(978) 745-7744 info@merrimackpest.com

The amount of disease-carrying ticks in the northeast, and in most other regions of the US, are increasing dramatically, and so is the rate of human tick-borne disease cases. Lyme disease is easily the most common tick-borne disease contracted in the northeast, as some experts state that as many as 44,000 new cases are reported to the Centers for Disease Control and Prevention each year. Due to the tick threat, many residents of the northeastern states have become accustomed to spraying themselves with DEET repellents and wearing long-sleeved clothing before venturing into wooded areas. Unfortunately, sustaining bites from infected ticks is now becoming more common in residential yards, especially yards with overlong grass, but high tick populations have been recorded in well maintained lawns in the northeast as well. Now, even stepping outside may require the application of tick-repellents, and pets are more likely than ever to bring ticks into homes after spending time outdoors. However, in some cases, ticks can bite those who are drenched in DEET repellent products. Obviously, DEET repellent should never be applied to the eyes, and most people are just fine with this, after all, will a tick really bite a person on the eyeball? The answer to this question is “yes,” as a man recently struggled to remove a tick that had become embedded in his eye.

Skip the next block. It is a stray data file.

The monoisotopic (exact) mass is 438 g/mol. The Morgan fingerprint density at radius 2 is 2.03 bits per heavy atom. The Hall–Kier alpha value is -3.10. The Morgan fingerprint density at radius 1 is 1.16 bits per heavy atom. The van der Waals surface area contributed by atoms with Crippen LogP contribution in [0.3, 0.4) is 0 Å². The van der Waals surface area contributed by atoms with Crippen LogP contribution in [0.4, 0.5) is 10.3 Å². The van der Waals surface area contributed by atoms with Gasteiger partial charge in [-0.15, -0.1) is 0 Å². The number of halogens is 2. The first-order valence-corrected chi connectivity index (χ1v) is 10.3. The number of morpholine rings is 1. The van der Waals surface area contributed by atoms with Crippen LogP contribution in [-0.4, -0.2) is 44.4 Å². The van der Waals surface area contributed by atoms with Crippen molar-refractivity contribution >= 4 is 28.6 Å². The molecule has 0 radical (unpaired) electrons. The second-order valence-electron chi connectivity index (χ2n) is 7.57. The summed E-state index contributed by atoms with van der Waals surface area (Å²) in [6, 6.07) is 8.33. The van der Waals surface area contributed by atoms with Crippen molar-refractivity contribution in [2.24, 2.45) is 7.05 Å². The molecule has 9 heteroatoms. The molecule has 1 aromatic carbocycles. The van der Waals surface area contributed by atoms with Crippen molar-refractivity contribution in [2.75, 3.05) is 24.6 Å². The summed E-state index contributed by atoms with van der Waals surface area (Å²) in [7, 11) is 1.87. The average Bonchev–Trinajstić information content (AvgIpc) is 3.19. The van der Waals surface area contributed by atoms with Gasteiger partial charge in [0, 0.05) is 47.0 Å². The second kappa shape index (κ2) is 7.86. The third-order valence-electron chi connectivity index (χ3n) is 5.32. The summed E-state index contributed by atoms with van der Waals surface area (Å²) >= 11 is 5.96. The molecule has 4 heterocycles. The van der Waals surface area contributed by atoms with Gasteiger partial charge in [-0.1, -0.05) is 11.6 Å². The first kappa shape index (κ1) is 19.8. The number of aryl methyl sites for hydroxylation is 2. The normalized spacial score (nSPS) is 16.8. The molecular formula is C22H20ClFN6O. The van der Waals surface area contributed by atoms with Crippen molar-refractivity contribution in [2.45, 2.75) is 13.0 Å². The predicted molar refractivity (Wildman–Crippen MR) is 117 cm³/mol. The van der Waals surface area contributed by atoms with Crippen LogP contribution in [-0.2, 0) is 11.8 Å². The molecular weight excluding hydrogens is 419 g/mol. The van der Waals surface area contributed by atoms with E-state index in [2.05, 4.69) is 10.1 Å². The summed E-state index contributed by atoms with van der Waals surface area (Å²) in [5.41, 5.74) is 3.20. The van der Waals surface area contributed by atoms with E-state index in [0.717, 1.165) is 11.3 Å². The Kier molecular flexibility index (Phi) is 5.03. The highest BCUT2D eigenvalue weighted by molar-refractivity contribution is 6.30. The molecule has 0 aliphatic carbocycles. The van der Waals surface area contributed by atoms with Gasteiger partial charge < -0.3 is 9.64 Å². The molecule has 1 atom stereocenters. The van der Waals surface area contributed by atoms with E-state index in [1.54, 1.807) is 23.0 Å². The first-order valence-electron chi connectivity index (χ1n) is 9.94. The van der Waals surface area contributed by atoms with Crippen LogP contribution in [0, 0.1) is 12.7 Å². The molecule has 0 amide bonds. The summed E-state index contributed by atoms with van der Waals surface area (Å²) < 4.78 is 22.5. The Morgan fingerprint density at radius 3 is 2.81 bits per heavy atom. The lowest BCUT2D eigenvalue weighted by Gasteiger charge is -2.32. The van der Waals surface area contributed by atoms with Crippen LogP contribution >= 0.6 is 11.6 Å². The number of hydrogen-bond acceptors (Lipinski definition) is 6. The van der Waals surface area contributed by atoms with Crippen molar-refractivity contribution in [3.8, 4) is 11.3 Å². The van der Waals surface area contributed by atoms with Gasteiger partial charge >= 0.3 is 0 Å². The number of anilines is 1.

One month ago, an outdoor electrical worker, Chris Prater, reported to work after spraying himself without tick-repellent. By the end of the day, Prater experienced eye-discomfort, which prompted his boss and colleagues to inspect his eye for anything out of the ordinary. The amatuer eye examination turned up a small “object” on Prater’s eye, but nobody present was aware that what they were looking at was a tick. After spending hours attempting to remove the object with saline solution at an emergency eyewash station, Prater finally reported to the doctor where he learned that the object in his eye was actually a deer tick. The doctor numbed Prater’s eye before using tweezers to remove the tick, which apparently made a popping sound just as the bloodsucking arachnid was being pulled off. Prater claimed that he never would have guessed that the object in his eye was a tick, and now he is warning others about falling victim to his experience. Back in 2011, a medical journal described an identical case, which involved the same method of removal.

Has a bug ever crawled or flown into your eye-socket?